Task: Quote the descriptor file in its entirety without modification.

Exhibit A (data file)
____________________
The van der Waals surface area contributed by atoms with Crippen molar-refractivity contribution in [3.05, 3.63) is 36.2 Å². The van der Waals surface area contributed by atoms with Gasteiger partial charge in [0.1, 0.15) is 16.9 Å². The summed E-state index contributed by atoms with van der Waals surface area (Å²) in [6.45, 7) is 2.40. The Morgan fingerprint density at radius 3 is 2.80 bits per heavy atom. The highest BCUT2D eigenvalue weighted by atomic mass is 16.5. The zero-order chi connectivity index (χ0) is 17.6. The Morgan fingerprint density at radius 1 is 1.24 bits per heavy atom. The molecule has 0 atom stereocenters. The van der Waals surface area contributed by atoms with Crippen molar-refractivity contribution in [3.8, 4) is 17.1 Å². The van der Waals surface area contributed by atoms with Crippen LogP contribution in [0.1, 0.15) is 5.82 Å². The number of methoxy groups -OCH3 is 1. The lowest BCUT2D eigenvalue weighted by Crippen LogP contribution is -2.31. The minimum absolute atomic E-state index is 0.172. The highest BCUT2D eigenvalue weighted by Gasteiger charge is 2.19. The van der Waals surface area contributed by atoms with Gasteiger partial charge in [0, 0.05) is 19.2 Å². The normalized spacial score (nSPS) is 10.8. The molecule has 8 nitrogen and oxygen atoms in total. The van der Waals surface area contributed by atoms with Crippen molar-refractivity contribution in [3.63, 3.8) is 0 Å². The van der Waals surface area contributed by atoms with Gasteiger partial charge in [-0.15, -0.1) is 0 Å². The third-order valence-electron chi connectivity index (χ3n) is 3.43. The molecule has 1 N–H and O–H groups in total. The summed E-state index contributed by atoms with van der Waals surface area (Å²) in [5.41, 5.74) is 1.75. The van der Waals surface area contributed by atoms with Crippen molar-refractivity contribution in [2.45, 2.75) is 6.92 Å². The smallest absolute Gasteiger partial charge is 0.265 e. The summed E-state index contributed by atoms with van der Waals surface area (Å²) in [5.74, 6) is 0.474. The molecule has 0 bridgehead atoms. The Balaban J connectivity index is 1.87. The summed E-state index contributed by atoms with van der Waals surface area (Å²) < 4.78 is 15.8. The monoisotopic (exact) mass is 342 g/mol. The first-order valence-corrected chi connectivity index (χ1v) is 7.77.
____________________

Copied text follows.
The van der Waals surface area contributed by atoms with Crippen molar-refractivity contribution in [3.05, 3.63) is 36.2 Å². The van der Waals surface area contributed by atoms with Gasteiger partial charge in [0.1, 0.15) is 16.9 Å². The summed E-state index contributed by atoms with van der Waals surface area (Å²) in [6.45, 7) is 2.40. The Morgan fingerprint density at radius 3 is 2.80 bits per heavy atom. The highest BCUT2D eigenvalue weighted by atomic mass is 16.5. The zero-order chi connectivity index (χ0) is 17.6. The Morgan fingerprint density at radius 1 is 1.24 bits per heavy atom. The molecule has 0 atom stereocenters. The van der Waals surface area contributed by atoms with Crippen molar-refractivity contribution in [3.8, 4) is 17.1 Å². The van der Waals surface area contributed by atoms with Crippen LogP contribution in [0.1, 0.15) is 5.82 Å². The number of methoxy groups -OCH3 is 1. The lowest BCUT2D eigenvalue weighted by Crippen LogP contribution is -2.31. The minimum absolute atomic E-state index is 0.172. The highest BCUT2D eigenvalue weighted by Gasteiger charge is 2.19. The van der Waals surface area contributed by atoms with Gasteiger partial charge in [0, 0.05) is 19.2 Å². The normalized spacial score (nSPS) is 10.8. The molecule has 8 nitrogen and oxygen atoms in total. The van der Waals surface area contributed by atoms with Crippen molar-refractivity contribution in [3.63, 3.8) is 0 Å². The van der Waals surface area contributed by atoms with Gasteiger partial charge in [-0.15, -0.1) is 0 Å². The third-order valence-electron chi connectivity index (χ3n) is 3.43. The molecule has 1 N–H and O–H groups in total. The summed E-state index contributed by atoms with van der Waals surface area (Å²) in [5.41, 5.74) is 1.75. The van der Waals surface area contributed by atoms with Crippen molar-refractivity contribution in [2.45, 2.75) is 6.92 Å². The smallest absolute Gasteiger partial charge is 0.265 e. The summed E-state index contributed by atoms with van der Waals surface area (Å²) in [5.74, 6) is 0.474. The molecule has 0 bridgehead atoms. The Balaban J connectivity index is 1.87. The summed E-state index contributed by atoms with van der Waals surface area (Å²) < 4.78 is 15.8. The monoisotopic (exact) mass is 342 g/mol. The first-order valence-corrected chi connectivity index (χ1v) is 7.77.